Tuesday, March 2, 2010

Dodd-Corker: The CFPA, the Treasury, and the Fed

The news this morning that Senators Dodd and Corker may agree on making the proposed Consumer Financial Protection Agency a division of the Federal Reserve rather than the Treasury Department, as Dodd had offered, reminds me of the 1986 jurisdictional questions concerning government securities regulation.

In 1986, after some severe problems in the government securities repo market, especially the failure of ESM, an unregulated government securities dealer in Florida, and the consequent turmoil for the state-insured thrifts in Ohio, it was clear that heretofore unregulated government securities  brokers and dealers would be subject to regulation.  The Treasury had resisted this in the past, but it dropped that opposition in the face of continuing problems in the government securities market and the political inevitability that Congress would act.  The questions that remained were how much regulatory authority would be granted to a government agency in this area and the identity of that agency.

As to the second question, the identity of the agency, the SEC had quickly been written off as a  candidate to write rules in this area, partly because of Administration opposition.  The two remaining candidates were the Fed and the Treasury.  The Congress and some market participants were leaning to the Fed as the preferred regulator.  The arguments were similar to those probably being made today about were to house consumer financial protection if it is not entrusted to a new, “independent” agency.

It was pointed out that Treasury’s leadership was less stable than the Fed and that it is a more political agency.  The Treasury argued in response that it had responsibility for debt management and that it was, therefore, in the best position to assume this responsibility.  Moreover, the Treasury argued that there was no conflict in managing the public debt and regulating the dealers, because a market that was characterized by integrity would be best for minimizing interest costs on the government’s debt.  A market that was characterized by fraud, on the other hand, would shrink scare potential investors away and result in higher interest costs.

Fortunately, for the institutional interests of the Treasury, Secretary James Baker was an excellent politician and negotiator, and Treasury ended up with the rulemaking authority.  The Treasury has by all accounts done a good job of handling its responsibilities under the Government Securities Act of 1986.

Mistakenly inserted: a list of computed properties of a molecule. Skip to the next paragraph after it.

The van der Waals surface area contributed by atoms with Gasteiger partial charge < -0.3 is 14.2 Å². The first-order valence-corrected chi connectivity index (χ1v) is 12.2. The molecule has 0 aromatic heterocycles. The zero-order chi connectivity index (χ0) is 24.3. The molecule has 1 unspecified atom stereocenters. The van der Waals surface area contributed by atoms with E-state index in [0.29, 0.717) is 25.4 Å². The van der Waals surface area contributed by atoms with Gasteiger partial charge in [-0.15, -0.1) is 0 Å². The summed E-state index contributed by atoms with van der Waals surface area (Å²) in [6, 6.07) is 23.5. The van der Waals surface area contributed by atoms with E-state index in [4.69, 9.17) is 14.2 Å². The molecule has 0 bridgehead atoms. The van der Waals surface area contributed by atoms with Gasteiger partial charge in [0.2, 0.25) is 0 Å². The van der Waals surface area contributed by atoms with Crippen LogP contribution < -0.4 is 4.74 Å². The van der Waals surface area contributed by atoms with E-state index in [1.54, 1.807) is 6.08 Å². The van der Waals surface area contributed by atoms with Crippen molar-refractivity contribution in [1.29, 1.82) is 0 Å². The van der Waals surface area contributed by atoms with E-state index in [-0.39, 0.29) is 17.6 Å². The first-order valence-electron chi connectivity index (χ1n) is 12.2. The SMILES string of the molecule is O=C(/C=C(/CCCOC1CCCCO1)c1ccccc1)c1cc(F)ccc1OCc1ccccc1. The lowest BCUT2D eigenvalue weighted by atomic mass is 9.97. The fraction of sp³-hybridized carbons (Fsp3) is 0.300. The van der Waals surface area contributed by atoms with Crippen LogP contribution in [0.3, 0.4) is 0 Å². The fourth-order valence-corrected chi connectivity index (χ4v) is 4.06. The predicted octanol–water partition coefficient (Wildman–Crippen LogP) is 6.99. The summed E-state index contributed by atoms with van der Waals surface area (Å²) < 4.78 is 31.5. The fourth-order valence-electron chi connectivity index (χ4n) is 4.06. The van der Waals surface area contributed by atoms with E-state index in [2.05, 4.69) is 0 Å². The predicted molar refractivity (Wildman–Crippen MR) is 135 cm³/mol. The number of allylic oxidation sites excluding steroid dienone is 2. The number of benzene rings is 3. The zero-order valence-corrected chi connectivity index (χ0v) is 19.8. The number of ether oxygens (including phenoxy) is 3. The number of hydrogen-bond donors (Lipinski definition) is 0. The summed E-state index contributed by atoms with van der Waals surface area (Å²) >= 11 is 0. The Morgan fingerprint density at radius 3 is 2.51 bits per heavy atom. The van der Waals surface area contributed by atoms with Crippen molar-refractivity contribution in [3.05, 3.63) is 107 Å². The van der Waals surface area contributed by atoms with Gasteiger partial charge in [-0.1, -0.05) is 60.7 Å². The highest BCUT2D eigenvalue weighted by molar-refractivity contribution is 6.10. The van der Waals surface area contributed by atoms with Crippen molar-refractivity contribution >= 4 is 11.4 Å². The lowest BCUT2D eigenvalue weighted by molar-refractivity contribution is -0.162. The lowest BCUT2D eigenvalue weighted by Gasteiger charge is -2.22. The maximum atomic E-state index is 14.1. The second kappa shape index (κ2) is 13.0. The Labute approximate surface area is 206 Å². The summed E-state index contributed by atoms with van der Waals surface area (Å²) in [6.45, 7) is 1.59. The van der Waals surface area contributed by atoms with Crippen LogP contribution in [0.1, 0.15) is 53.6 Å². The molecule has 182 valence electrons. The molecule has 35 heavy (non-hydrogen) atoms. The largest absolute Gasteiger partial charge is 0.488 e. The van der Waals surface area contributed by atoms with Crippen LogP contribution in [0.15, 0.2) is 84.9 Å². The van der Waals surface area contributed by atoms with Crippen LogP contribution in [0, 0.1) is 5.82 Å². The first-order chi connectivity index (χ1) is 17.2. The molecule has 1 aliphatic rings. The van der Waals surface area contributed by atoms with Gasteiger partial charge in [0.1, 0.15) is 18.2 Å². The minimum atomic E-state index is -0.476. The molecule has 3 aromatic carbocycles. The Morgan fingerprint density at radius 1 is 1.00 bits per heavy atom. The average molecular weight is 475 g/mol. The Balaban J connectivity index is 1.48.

Part of the reason that the Treasury did a good job in writing rules was due to the quality of the political leadership in Domestic Finance during the Reagan Administration.  While that Administration generally had a deregulatory bent, the attitude at Treasury was that, since the Government Securities Act had been enacted, was the law, and Treasury had argued for getting this new authority, the Treasury was going to do as good a job as possible in carrying it out.  In fact, the Congress had given very tight deadlines for putting out proposed, temporary, and final rules, and we met every deadline to the day.

Of course, there is no assurance that political staff at Treasury will always be good, just as there is no assurance that the Fed and its powerful staff will always make the correct judgments.  One of the tradeoffs, of course, is that while there is less institutional continuity at Treasury, there is also less danger that mistaken judgments will persists for years.

As to the current question, I find it hard to see why those who think the Fed failed in its consumer protection role would want to give the Fed even more authority, even if a mechanism can be devised to give the new division some independence from the Board.  As for the Treasury, a bureau might work, but if it had the independence of an OCC or OTS, there is little difference between that and an independent agency.  Given the amount of staff necessary to do this right and the lack of any connection to what the Departmental Offices do, putting this authority there would likely not work very well.

As a final point, if staffed with the right people, any structure would likely work; if staffed with the wrong people, the organizational structure will not matter.  If Congress creates something, the first years of a new consumer finance protection agency, bureau, or division will be extremely important.

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